Two Poems

John Short


What once was lawn is meadow,
dandelions and outlaw grass.
Pigeon mafia box off breadcrumbs;
sparrows and unseasonal robins
hop hungry on the touchline.

Defiant sapling full of life
stakes a claim like border shifts
that steal a march on daylight,
surprises after winter’s inattention:
blind lethargy behind curtains.

In lockdown there’s time to care
for Azaleas now alive in pots,
some flower-clump I cannot name;
the appearance of butterflies,
rose explosions, pink and yellow.


Old rules drew lines in sand:
the pub, now half the terrace
is no-go land for smokers
lest lungs be compromised
yet hang the social distancing.

Strategies concocted overnight;
Larkin’s pessimism eclipsed,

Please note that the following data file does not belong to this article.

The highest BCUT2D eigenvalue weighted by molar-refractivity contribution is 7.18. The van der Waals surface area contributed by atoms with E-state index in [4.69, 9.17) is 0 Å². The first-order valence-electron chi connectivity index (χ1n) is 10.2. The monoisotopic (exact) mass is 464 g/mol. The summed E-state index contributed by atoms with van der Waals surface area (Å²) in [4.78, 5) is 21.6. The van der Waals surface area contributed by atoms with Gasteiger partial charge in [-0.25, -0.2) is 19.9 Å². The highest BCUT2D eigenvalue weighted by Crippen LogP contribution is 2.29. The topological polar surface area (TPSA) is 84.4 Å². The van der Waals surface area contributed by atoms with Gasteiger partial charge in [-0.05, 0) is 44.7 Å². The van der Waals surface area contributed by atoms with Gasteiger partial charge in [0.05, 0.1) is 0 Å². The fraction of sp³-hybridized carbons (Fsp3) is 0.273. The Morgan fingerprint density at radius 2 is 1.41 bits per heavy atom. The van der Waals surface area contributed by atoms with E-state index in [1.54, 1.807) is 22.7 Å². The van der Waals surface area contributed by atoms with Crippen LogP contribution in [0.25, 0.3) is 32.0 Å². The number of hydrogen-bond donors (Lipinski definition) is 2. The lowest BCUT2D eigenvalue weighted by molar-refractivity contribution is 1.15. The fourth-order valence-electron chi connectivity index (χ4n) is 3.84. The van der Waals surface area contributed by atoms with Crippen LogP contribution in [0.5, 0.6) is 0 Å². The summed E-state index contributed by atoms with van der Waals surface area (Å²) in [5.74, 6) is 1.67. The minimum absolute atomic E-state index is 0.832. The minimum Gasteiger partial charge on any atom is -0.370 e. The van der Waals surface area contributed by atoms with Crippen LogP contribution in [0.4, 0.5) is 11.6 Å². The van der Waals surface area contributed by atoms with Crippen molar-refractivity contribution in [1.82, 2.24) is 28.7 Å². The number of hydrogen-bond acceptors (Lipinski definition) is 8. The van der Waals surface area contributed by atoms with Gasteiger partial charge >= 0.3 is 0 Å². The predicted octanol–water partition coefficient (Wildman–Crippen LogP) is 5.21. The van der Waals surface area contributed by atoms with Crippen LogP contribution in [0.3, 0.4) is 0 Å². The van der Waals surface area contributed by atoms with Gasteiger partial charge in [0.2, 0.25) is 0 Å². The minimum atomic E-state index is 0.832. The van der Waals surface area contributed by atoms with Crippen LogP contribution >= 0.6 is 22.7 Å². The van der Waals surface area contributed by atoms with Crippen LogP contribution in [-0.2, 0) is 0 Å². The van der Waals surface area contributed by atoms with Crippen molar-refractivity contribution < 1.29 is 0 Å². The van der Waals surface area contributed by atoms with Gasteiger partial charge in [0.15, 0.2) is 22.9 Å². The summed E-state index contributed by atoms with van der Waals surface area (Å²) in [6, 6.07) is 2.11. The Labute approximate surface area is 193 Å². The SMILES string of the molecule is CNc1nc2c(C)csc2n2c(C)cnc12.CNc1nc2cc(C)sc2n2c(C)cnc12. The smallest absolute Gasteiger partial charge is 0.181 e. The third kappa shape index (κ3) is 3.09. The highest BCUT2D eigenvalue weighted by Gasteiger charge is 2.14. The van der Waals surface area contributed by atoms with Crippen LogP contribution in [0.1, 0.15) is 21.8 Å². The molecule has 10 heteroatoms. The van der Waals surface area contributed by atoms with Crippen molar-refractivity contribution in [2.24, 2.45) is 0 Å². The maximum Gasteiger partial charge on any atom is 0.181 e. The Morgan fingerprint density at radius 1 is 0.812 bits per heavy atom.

made almost safe and innocent
by this dictator virus dealing
dystopias of fashionable masks.

Amidst confusion, market folk
are milling; bring goods to trade,
risk old school sales in person
but soon it will be mandatory
a mobile app to purchase drinks.

John Short has appeared recently in One Hand Clapping, The Lake and Zingara Poetry. His debut pamphlet Unknown Territory (Black Light Engine Room) was published in June. He blogs at Tsarkoverse.

The first poem was written a couple of months ago and the second is more recent. I went up to Ormskirk (three miles away) on the train for the Thursday market, walked around, bought a book of poems by Philip Larkin in the charity bookshop and took the photograph below.

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